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Serving beer at Christmas 

dinner? Here are some tips

No rules for beer pairing — just some guidelines

CBC News Posted: Dec 20, 2016 4:45 PM PT Last Updated: Dec 20, 2016 4:45 PM PT
You can serve more than wine at your family's Christmas dinner.
You can serve more than wine at your family's Christmas dinner. (John McStravick/Flickr)
Nothing beats a nice glass of wine at Christmas dinner — except maybe a nice glass of beer.
On The Coast beer columnist Rebecca Whyman has some thoughts on what craft brews are best to serve with your holiday feast.
"There are no hard and fast rules for beer pairing. Complementing or contrasting flavours are the two basic ways to go, but within those, you can go so many different places. So the best non-rule is to drink what you like," she told On The Coast guest host Chris Brown.
"Complementing is when you match like-flavours, like a chocolate stout with your chocolate cake. Contrasting is when you pair opposites, like a sour beer with a sweet dish. This can also be used to balance flavours. Using the sweet maltiness of beer to counter the saltiness of a dish or the bitterness in a hoppy beer to cut the sweetness."
Whyman says a more carbonated beer, like a dubbel or a saison, will cleanse your palate between bites of food and cut through fat. 
She says if you're going with lighter fare, like turkey or tofurky, the saison might be more pleasing. The yeast and sweetness complement the gravy and the veggies, while the earthy spiciness brings out the flavours in the meat.
She also says if you're overwhelmed by trying to choose a beer that will work with all the dishes, you could choose your favourite part of the meal and pair your beer to that.
If mashed potatoes are your thing, maybe you'd like to drink a cream ale to mimic that smooth mouth feel. If it's all about tart cranberry sauce for you, pair with a lambic. For latkes, a golden ale is lovely.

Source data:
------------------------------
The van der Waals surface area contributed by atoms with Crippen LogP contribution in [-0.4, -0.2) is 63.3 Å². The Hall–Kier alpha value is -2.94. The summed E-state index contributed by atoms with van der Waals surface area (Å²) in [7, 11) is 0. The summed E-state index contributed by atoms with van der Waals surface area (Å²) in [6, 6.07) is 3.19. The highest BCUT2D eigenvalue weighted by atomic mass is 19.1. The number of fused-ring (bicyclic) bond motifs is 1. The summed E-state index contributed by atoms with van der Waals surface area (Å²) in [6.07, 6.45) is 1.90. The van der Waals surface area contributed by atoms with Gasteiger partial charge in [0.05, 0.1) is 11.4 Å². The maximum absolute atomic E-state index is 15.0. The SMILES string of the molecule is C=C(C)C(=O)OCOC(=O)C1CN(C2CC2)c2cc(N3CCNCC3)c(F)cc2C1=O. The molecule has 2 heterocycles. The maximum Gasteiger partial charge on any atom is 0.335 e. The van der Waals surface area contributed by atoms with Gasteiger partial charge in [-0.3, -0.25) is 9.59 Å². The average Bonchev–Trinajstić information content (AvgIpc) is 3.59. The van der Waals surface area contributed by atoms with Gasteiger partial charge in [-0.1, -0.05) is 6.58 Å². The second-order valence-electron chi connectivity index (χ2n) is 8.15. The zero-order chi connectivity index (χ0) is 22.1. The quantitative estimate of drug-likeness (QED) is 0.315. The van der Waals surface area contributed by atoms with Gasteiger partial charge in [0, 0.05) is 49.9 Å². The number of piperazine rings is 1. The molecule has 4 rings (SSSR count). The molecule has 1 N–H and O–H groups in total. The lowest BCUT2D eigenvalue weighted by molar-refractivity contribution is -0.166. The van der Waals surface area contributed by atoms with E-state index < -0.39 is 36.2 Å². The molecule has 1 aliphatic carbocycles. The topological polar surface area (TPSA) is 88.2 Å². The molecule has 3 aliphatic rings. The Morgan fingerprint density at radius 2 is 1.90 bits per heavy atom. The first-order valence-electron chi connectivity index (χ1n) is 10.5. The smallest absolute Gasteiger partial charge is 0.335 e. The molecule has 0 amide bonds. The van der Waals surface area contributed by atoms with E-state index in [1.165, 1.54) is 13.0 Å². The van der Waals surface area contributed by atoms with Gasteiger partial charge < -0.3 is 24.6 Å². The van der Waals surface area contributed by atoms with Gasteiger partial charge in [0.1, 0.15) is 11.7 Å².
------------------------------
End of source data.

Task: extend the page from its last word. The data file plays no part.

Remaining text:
"Or if you have the inclination, you could try a variety of beer styles taster flight style and see which ones work with the most dishes," she said. "If you take notes, you can use that information next year."
She also says if you're the one doing the cooking, you can always use beer in the food and then serve that beer alongside that course for an easy pairing.
Here are Whyman's beer picks for this week:
Luppolo Brewing Double IPA
"Available at the brewery for tasters and growler fills. Using five northwest hop varieties gives it aromas of peach, melon and citrus zest. Be careful: this one is eight percent alcohol but tastes like five!"
Twin Sails Two Straws Milkshake IPA
"This one is thick — you'll need two straws! It is brewed with lactose, hence the milkshake name and lots of mango and pineapple. Get this very limited release before it's gone at the tasting room in Port Moody. 6.5 percent."
SuperFlux Happyness
"Formerly known as Machine Ales when they brewed at Callister, this is their most recent offering under the SuperFlux name. Happyness is a seven-percent IPA that's bright and clean and fruity. Four-packs of cans will be hitting liquor stores any day now."
With files from CBC Radio One's On The Coast


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